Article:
Told almost from a child’s perspective, “Downstream” prevails upon us to consider the secrets that are most guarded perhaps because they are the most obvious. In the mind of the speaker, the effects of alcohol are positive. Alcohol brings his uncle alive, helps him become an interactive subject:

       He’d teach me, but only when he was drinking,
       how quickly an earthworm could reproduce
       by slicing one we’d freshly dug in two…

       Otherwise, he’d spend hours in his room,
       alone with sober memories
       of a broken marriage and child long years gone

Tolan’s work suggests that the problem of substance abuse is just that--it is “the problem” that other people have. Strangers unknown to us suffer from such an affliction. The ones we love are different. They are not “them.” They are “us”:

       Fifteen years since his liver finally called it quits,
       I look at a photo the size of a business card:
       silly felt had drooping over his eyes,

       he rows downstream, bare-chested and smiling,
       toward no place in particular. I sit across from him
       now, in no particular hurry to arrive.

In Tolan’s work, one has the lingering sense that the speaker is a Huck Finn-like character: floating lazily down the river in no particular hurry to arrive, and all the while pursued by greater forces. Tolan’s work, its calm exterior notwithstanding, is, like the reader, desperate to achieve some kind of revelation--even if that desperation is masked by false memory and prevarication. The darkest poem in the collection, “The Purple Crayon,” tells the story of false memory intruding on actual events. The poem begins with a retelling of the time the speaker helped his intoxicated uncle home from the bar and eventually got him into rehab. Midway, the poem takes a turn: “...a lie I’ve been telling for almost twenty years./ My mother was driving. It was one of the few times she wouldn’t go get him by herself...I’m thirty-two/ and still want to be the hero, want to be the one reaching into the retch, the one making the necessary gesture.” It is the boy, not the man; the father, not the uncle; the mother, not the self--the poem reveals itself to be a lie, one that is constantly remade in the act of its telling. It is the subject who displaces himself within his own mind to refigure himself as the hero that is perhaps the best (and worst) kept secret of all; a story told over and over again as if to cement its place as the most fragile piece of the human edifice.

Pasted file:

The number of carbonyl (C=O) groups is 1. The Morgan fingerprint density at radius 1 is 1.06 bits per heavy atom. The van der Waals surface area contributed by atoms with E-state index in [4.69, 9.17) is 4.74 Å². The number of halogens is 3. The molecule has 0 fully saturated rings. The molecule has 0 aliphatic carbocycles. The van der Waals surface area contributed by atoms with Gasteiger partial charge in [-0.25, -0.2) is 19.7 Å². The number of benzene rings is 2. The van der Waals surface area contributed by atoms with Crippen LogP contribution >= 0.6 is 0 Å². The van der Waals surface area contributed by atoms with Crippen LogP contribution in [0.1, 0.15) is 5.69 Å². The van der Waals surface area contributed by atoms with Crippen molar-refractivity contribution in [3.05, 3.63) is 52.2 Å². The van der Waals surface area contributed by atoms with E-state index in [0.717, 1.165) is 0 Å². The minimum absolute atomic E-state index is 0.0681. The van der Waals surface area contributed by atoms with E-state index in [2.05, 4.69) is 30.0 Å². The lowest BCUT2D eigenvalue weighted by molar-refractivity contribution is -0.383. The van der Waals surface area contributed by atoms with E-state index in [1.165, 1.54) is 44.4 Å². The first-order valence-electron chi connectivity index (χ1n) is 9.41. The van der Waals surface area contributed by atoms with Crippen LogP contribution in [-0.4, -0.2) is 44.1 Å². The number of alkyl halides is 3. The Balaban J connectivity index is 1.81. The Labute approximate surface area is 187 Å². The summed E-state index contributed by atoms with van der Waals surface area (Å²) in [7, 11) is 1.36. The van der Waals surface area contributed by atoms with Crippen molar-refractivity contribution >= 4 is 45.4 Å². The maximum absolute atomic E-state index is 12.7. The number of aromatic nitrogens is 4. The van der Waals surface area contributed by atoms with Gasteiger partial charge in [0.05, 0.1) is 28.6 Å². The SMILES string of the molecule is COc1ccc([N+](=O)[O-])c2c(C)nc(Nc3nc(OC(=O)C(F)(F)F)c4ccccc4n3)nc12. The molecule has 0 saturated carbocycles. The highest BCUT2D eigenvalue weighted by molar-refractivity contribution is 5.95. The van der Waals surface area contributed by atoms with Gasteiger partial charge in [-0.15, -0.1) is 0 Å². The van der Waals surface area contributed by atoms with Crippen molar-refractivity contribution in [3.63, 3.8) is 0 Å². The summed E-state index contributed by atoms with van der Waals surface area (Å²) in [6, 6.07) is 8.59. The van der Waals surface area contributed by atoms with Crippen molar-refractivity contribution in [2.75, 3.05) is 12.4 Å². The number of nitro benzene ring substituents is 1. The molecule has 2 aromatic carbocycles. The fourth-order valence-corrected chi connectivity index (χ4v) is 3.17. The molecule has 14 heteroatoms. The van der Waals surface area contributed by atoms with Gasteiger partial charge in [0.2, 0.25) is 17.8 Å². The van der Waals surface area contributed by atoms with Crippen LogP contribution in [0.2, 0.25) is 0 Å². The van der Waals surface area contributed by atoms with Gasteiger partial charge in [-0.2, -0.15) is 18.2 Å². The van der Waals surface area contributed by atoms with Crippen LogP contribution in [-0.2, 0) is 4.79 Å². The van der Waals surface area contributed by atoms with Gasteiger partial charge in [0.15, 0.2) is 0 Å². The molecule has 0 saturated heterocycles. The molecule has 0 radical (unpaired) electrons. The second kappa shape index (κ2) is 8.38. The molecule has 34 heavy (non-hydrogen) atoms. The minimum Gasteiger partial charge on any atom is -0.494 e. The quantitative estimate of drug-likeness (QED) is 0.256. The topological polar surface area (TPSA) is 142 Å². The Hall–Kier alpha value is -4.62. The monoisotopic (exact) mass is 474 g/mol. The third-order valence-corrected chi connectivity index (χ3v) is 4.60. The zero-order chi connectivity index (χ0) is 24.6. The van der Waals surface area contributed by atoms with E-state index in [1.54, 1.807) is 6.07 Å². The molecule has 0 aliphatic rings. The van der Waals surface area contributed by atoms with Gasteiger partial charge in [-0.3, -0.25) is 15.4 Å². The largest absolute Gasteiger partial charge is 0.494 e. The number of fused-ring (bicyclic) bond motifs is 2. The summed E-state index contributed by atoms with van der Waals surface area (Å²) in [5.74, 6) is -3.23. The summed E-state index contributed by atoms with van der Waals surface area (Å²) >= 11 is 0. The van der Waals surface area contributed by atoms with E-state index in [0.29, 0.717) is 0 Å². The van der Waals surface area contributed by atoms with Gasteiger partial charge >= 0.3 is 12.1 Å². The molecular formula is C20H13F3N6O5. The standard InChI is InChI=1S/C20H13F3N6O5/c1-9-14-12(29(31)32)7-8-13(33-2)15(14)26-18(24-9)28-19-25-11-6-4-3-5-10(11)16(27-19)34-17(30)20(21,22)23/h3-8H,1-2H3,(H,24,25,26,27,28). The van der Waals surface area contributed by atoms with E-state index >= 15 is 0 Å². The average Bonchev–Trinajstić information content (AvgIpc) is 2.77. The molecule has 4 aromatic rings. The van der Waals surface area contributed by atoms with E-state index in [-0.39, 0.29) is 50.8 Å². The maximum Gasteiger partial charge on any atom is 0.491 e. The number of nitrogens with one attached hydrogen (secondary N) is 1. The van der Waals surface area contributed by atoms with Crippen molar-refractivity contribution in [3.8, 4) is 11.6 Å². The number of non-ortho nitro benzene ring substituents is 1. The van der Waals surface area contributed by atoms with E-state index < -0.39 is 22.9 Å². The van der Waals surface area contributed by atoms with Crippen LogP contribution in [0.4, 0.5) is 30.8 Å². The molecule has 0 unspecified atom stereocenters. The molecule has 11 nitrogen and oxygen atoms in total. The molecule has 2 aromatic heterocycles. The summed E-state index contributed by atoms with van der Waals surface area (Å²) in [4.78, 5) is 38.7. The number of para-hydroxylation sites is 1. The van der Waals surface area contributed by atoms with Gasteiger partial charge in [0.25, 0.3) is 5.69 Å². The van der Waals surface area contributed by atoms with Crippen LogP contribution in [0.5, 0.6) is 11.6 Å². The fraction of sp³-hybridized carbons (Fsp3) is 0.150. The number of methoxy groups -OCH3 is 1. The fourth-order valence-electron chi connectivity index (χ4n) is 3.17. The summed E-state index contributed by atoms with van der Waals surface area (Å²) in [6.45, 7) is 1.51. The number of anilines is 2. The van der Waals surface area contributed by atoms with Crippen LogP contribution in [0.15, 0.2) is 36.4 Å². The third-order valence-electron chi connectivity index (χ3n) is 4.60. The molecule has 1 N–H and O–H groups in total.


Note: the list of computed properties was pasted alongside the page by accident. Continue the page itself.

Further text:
The reader leaves Tolan’s collection with an almost guilty sense of awareness. As in all poetry, we feel as if we have been shown a window into the life of another person. Yet as in all great poetry, we recognize that our discomfort is aroused not by our voyeur’s gaze through the window, but by our own reflection in the glass. Tolan’s plunge into the mysteries of memory shows us how we comprehend our own fractured lives: with varying measures acceptance and denial, appreciation and resentment, understanding and confusion. 

MICHAEL RAVENSCROFT is a freelance writer based in Washington, D.C. 
The Adirondack Review